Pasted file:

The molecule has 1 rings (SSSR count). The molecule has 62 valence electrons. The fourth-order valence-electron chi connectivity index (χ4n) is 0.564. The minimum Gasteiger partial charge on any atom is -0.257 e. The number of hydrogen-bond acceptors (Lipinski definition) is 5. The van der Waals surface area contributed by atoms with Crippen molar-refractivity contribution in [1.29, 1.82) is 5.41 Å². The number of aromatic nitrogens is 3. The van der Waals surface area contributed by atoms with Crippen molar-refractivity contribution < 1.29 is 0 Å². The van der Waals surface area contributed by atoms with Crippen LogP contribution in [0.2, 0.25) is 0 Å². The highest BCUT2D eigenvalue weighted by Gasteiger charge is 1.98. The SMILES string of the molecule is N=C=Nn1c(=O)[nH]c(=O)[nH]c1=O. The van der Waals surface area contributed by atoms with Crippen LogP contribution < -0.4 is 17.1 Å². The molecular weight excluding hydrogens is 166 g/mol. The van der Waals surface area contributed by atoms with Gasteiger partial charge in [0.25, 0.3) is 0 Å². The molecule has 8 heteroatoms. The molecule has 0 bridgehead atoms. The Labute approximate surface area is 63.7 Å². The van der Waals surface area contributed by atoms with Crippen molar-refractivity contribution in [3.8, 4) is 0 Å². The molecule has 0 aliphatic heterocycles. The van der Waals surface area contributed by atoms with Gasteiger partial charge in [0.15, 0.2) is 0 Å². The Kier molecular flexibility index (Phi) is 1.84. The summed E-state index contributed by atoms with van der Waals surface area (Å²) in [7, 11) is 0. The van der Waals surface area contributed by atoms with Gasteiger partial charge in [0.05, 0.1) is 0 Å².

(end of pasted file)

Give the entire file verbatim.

The molecule has 1 rings (SSSR count). The molecule has 62 valence electrons. The fourth-order valence-electron chi connectivity index (χ4n) is 0.564. The minimum Gasteiger partial charge on any atom is -0.257 e. The number of hydrogen-bond acceptors (Lipinski definition) is 5. The van der Waals surface area contributed by atoms with Crippen molar-refractivity contribution in [1.29, 1.82) is 5.41 Å². The number of aromatic nitrogens is 3. The van der Waals surface area contributed by atoms with Crippen molar-refractivity contribution < 1.29 is 0 Å². The van der Waals surface area contributed by atoms with Crippen LogP contribution in [0.2, 0.25) is 0 Å². The highest BCUT2D eigenvalue weighted by Gasteiger charge is 1.98. The SMILES string of the molecule is N=C=Nn1c(=O)[nH]c(=O)[nH]c1=O. The van der Waals surface area contributed by atoms with Crippen LogP contribution < -0.4 is 17.1 Å². The molecular weight excluding hydrogens is 166 g/mol. The van der Waals surface area contributed by atoms with Gasteiger partial charge in [0.25, 0.3) is 0 Å². The molecule has 8 heteroatoms. The molecule has 0 bridgehead atoms. The Labute approximate surface area is 63.7 Å². The van der Waals surface area contributed by atoms with Crippen molar-refractivity contribution in [3.8, 4) is 0 Å². The molecule has 0 aliphatic heterocycles. The van der Waals surface area contributed by atoms with Gasteiger partial charge in [0.15, 0.2) is 0 Å². The Kier molecular flexibility index (Phi) is 1.84. The summed E-state index contributed by atoms with van der Waals surface area (Å²) in [7, 11) is 0. The van der Waals surface area contributed by atoms with Gasteiger partial charge in [0.05, 0.1) is 0 Å².